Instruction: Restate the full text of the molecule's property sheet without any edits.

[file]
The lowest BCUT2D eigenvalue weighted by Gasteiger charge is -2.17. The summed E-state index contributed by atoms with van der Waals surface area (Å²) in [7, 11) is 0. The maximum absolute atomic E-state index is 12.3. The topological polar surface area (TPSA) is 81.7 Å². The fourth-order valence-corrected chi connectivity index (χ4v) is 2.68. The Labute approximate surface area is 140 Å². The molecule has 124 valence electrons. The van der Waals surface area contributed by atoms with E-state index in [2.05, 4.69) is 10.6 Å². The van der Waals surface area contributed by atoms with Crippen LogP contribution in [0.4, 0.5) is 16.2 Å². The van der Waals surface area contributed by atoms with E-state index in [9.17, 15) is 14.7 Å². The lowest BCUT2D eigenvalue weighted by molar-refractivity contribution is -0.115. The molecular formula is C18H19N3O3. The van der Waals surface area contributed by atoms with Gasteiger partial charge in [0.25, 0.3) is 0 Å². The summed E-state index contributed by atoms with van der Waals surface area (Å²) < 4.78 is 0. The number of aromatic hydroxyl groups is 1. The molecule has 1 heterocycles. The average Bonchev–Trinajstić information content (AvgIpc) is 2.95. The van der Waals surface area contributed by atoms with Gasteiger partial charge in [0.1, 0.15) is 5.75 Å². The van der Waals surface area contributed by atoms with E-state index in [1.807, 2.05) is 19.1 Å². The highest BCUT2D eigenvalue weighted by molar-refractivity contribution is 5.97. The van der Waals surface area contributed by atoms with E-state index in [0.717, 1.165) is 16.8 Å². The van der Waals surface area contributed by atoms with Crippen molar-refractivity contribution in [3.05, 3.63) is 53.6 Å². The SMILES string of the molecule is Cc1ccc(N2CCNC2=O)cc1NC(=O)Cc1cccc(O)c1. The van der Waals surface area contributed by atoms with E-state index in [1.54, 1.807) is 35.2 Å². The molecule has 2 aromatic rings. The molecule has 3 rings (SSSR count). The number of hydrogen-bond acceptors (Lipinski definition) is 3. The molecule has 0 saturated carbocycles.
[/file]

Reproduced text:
The lowest BCUT2D eigenvalue weighted by Gasteiger charge is -2.17. The summed E-state index contributed by atoms with van der Waals surface area (Å²) in [7, 11) is 0. The maximum absolute atomic E-state index is 12.3. The topological polar surface area (TPSA) is 81.7 Å². The fourth-order valence-corrected chi connectivity index (χ4v) is 2.68. The Labute approximate surface area is 140 Å². The molecule has 124 valence electrons. The van der Waals surface area contributed by atoms with E-state index in [2.05, 4.69) is 10.6 Å². The van der Waals surface area contributed by atoms with Crippen LogP contribution in [0.4, 0.5) is 16.2 Å². The van der Waals surface area contributed by atoms with E-state index in [9.17, 15) is 14.7 Å². The lowest BCUT2D eigenvalue weighted by molar-refractivity contribution is -0.115. The molecular formula is C18H19N3O3. The van der Waals surface area contributed by atoms with Gasteiger partial charge in [0.25, 0.3) is 0 Å². The summed E-state index contributed by atoms with van der Waals surface area (Å²) < 4.78 is 0. The number of aromatic hydroxyl groups is 1. The molecule has 1 heterocycles. The average Bonchev–Trinajstić information content (AvgIpc) is 2.95. The van der Waals surface area contributed by atoms with Gasteiger partial charge in [0.1, 0.15) is 5.75 Å². The van der Waals surface area contributed by atoms with E-state index in [1.807, 2.05) is 19.1 Å². The highest BCUT2D eigenvalue weighted by molar-refractivity contribution is 5.97. The van der Waals surface area contributed by atoms with E-state index in [0.717, 1.165) is 16.8 Å². The van der Waals surface area contributed by atoms with Crippen molar-refractivity contribution in [3.05, 3.63) is 53.6 Å². The SMILES string of the molecule is Cc1ccc(N2CCNC2=O)cc1NC(=O)Cc1cccc(O)c1. The van der Waals surface area contributed by atoms with E-state index in [1.54, 1.807) is 35.2 Å². The molecule has 2 aromatic rings. The molecule has 3 rings (SSSR count). The number of hydrogen-bond acceptors (Lipinski definition) is 3. The molecule has 0 saturated carbocycles.